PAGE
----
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'What Are We Going To Do?': Towns Reel As Banks Close Branches At Record Pace


The pandemic drove record numbers of bank branches to close. It's part of a years-long trend toward online banking. But people who need a local physical branch may find nothing. Just as some places are food deserts, neighborhoods with no groceries, NPR's Scott Horsley reports on the risk of bank deserts.

SCOTT HORSLEY, BYLINE: Moorhead, Miss., is a town of under 2,000 people in the heart of the Delta. It was once an important commercial crossroads where the Southern Railroad met the Yazoo Delta line, a junction memorialized in W.C. Handy's "Yellow Dog Blues."


HORSLEY: Moorhead is still an important tourist stop on the Mississippi blues trail, but its commercial clout has declined over the decades. Mayor George Holland says the local bank branch pulled up stakes a few years ago.


GEORGE HOLLAND: When I heard that Regions Bank was moving out, I'm thinking, what are we going to do? That was actually the only bank in our community. And the next closest bank was probably 8, 9 miles to Indianola.

HORSLEY: That's a minor inconvenience if you have a car, but a real hardship for those who don't. More communities are wrestling with that as banks permanently closed a record 3,300 branches last year. U.S. Bancorp closed about a quarter of its branches. CEO Andrew Cecere told financial analysts, thanks to the pandemic, more of his customers have switched to banking on smartphones and computers.

ANDREW CECERE: Seventy-seven percent of our customers are using the digital channel. So there's a behavior change that's accelerated as a result of the pandemic, and the closures reflect that.

HORSLEY: But it's not just about consumer choice. Bank branches are expensive, so banks can save money by pushing customers online. Steven Jackson, who's a parish commissioner in Shreveport, La., worries that's turning parts of his city into banking deserts.

STEVEN JACKSON: A lot of banking institutions have utilized the pandemic to go ahead and justify downsizing even more. What we were seeing is, disproportionately, branches were being closed in communities of color.

HORSLEY: That could make it harder for small businesses in those neighborhoods to get a loan or cash to make change for their own customers. And when there's no convenient bank nearby, people often have to turn to more expensive options, like check cashing stores and payday lenders.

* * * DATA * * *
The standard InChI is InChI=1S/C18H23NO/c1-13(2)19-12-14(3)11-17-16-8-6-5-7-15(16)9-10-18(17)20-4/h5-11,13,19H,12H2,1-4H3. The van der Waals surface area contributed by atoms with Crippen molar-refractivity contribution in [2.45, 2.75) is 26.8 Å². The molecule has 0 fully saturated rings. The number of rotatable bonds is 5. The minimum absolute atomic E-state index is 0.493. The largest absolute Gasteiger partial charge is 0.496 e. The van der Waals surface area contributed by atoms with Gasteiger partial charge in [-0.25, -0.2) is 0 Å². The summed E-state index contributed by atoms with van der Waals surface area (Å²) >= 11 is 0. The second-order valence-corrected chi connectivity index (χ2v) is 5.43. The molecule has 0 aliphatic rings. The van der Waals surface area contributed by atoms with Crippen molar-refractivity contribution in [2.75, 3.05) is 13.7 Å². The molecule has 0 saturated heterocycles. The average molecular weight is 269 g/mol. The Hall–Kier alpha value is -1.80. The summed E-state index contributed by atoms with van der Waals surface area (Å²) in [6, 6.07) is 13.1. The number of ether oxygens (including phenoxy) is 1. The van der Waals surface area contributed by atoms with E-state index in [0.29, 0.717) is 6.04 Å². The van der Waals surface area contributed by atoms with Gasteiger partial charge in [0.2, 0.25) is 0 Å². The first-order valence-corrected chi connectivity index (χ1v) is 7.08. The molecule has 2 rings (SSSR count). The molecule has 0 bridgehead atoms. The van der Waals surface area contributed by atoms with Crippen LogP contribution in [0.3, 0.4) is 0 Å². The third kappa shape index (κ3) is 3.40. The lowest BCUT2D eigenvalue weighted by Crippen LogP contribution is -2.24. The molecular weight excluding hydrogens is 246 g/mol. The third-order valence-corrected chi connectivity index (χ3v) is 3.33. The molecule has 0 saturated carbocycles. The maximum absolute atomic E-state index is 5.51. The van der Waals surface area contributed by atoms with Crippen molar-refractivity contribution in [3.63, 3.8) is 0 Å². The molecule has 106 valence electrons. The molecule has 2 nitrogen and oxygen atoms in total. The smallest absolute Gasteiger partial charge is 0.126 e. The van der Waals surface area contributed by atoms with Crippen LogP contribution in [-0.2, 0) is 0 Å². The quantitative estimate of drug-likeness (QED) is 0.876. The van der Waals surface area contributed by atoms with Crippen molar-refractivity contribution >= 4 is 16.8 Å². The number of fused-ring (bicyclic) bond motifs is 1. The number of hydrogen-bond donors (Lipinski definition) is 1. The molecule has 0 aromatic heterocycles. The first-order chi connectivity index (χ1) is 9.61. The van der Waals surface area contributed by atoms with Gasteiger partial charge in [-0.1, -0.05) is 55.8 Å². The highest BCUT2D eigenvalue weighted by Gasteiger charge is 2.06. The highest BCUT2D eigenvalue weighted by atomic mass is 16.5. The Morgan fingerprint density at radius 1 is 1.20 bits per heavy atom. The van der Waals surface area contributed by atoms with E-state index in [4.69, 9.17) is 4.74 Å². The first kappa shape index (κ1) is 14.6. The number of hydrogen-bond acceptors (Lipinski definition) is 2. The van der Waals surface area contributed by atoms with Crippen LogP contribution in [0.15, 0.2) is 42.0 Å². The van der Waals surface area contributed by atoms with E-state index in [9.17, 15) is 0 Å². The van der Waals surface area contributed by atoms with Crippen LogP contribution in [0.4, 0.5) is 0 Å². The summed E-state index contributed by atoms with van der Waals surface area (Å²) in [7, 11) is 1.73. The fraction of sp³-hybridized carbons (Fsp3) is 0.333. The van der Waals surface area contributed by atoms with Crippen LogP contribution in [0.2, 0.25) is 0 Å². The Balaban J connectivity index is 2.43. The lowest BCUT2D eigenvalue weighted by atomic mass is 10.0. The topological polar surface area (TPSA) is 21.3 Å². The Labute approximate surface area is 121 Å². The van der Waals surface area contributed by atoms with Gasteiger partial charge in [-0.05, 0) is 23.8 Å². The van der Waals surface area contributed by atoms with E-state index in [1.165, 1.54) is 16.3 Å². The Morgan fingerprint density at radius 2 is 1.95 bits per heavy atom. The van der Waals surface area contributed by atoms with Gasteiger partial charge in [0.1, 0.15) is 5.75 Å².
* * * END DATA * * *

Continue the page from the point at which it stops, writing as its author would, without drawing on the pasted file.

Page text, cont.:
JACKSON: When you have young boys and girls riding by seeing empty buildings or that building which was once a bank is now turned over to a payday lender, what message are we sending? Is my neighborhood not a priority?

HORSLEY: Even though a lot of banking can be done online now, an FDIC survey found 83% of people still met with a teller or other bank employee at least once during 2019. That same year, more than 40% of rural customers made at least 10 visits to the bank. That's why, as banks close their doors, many communities have been looking to nonprofit credit unions and other alternatives to help fill the void. Darrin Williams, the CEO of Southern Bancorp, says he hears regularly from people in bank deserts who want him to open a branch. Half a dozen of the branches he operates are the only bank in town.

DARRIN WILLIAMS: In a lot of the rural communities we serve, the bank branch is part of the social fabric. So if you go to Trumann, Ark., on a payday Friday, there are going to be 10 people deep in the line.

HORSLEY: Moorhead, Miss., got lucky. When Regions Bank pulled out in 2015, Hope Credit Union came in. Mayor Holland says the credit union signed up more customers, offers more services and even added an ATM, something the old bank never did.

HOLLAND: I can't say enough about what that meant to us - to be able to bank right here in our town, to be able to have all of these resources right here in our town without having to travel.

HORSLEY: That kind of alternative will be increasingly important as more bank branches close. Otherwise, more communities will be singing the bank desert blues.

Scott Horsley, NPR News, Washington.

(SOUNDBITE OF BEN'S BAD BOYS' "YELLOW DOG BLUES") Transcript provided by NPR, Copyright NPR.

Corrected: March 25, 2021 at 10:00 PM MDT
Updates story to note that when Regions Bank closed its branch in Moorhead, Miss., the bank donated its building to Hope Credit Union's parent company and provided funding to facilitate a smooth transition.
Scott Horsley is NPR's Chief Economics Correspondent. He reports on ups and downs in the national economy as well as fault lines between booming and busting communities.